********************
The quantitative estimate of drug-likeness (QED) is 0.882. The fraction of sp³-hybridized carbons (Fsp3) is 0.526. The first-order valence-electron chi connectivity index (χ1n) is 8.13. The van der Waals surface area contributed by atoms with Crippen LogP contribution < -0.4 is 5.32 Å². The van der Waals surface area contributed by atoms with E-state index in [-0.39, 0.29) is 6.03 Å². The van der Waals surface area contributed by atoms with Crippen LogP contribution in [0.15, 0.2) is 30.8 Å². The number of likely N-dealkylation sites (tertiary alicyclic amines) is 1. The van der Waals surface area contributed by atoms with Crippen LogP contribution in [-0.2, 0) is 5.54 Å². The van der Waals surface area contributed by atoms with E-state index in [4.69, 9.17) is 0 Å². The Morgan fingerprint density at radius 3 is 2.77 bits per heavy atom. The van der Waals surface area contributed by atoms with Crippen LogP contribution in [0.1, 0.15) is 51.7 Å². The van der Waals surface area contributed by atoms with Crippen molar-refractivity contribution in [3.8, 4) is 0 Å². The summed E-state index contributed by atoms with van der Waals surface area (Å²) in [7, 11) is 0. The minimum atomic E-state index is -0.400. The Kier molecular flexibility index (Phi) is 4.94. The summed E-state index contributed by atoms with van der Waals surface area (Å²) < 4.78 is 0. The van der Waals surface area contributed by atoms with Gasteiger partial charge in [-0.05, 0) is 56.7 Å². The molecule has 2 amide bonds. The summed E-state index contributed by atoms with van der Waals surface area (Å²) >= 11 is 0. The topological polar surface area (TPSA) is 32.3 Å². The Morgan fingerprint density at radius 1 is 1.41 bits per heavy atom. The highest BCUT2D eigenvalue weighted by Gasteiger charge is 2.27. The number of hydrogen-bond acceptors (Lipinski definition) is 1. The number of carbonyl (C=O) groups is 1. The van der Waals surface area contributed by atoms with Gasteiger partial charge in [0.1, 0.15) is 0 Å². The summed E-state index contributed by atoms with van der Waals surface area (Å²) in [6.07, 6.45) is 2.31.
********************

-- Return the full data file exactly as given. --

The quantitative estimate of drug-likeness (QED) is 0.882. The fraction of sp³-hybridized carbons (Fsp3) is 0.526. The first-order valence-electron chi connectivity index (χ1n) is 8.13. The van der Waals surface area contributed by atoms with Crippen LogP contribution < -0.4 is 5.32 Å². The van der Waals surface area contributed by atoms with E-state index in [-0.39, 0.29) is 6.03 Å². The van der Waals surface area contributed by atoms with Crippen LogP contribution in [0.15, 0.2) is 30.8 Å². The number of likely N-dealkylation sites (tertiary alicyclic amines) is 1. The van der Waals surface area contributed by atoms with Crippen LogP contribution in [-0.2, 0) is 5.54 Å². The van der Waals surface area contributed by atoms with E-state index in [4.69, 9.17) is 0 Å². The Morgan fingerprint density at radius 3 is 2.77 bits per heavy atom. The van der Waals surface area contributed by atoms with Crippen LogP contribution in [0.1, 0.15) is 51.7 Å². The van der Waals surface area contributed by atoms with Crippen molar-refractivity contribution in [3.8, 4) is 0 Å². The summed E-state index contributed by atoms with van der Waals surface area (Å²) in [7, 11) is 0. The minimum atomic E-state index is -0.400. The Kier molecular flexibility index (Phi) is 4.94. The summed E-state index contributed by atoms with van der Waals surface area (Å²) < 4.78 is 0. The van der Waals surface area contributed by atoms with Gasteiger partial charge in [-0.05, 0) is 56.7 Å². The molecule has 2 amide bonds. The summed E-state index contributed by atoms with van der Waals surface area (Å²) >= 11 is 0. The topological polar surface area (TPSA) is 32.3 Å². The Morgan fingerprint density at radius 1 is 1.41 bits per heavy atom. The highest BCUT2D eigenvalue weighted by Gasteiger charge is 2.27. The number of hydrogen-bond acceptors (Lipinski definition) is 1. The number of carbonyl (C=O) groups is 1. The van der Waals surface area contributed by atoms with Gasteiger partial charge in [0.1, 0.15) is 0 Å². The summed E-state index contributed by atoms with van der Waals surface area (Å²) in [6.07, 6.45) is 2.31.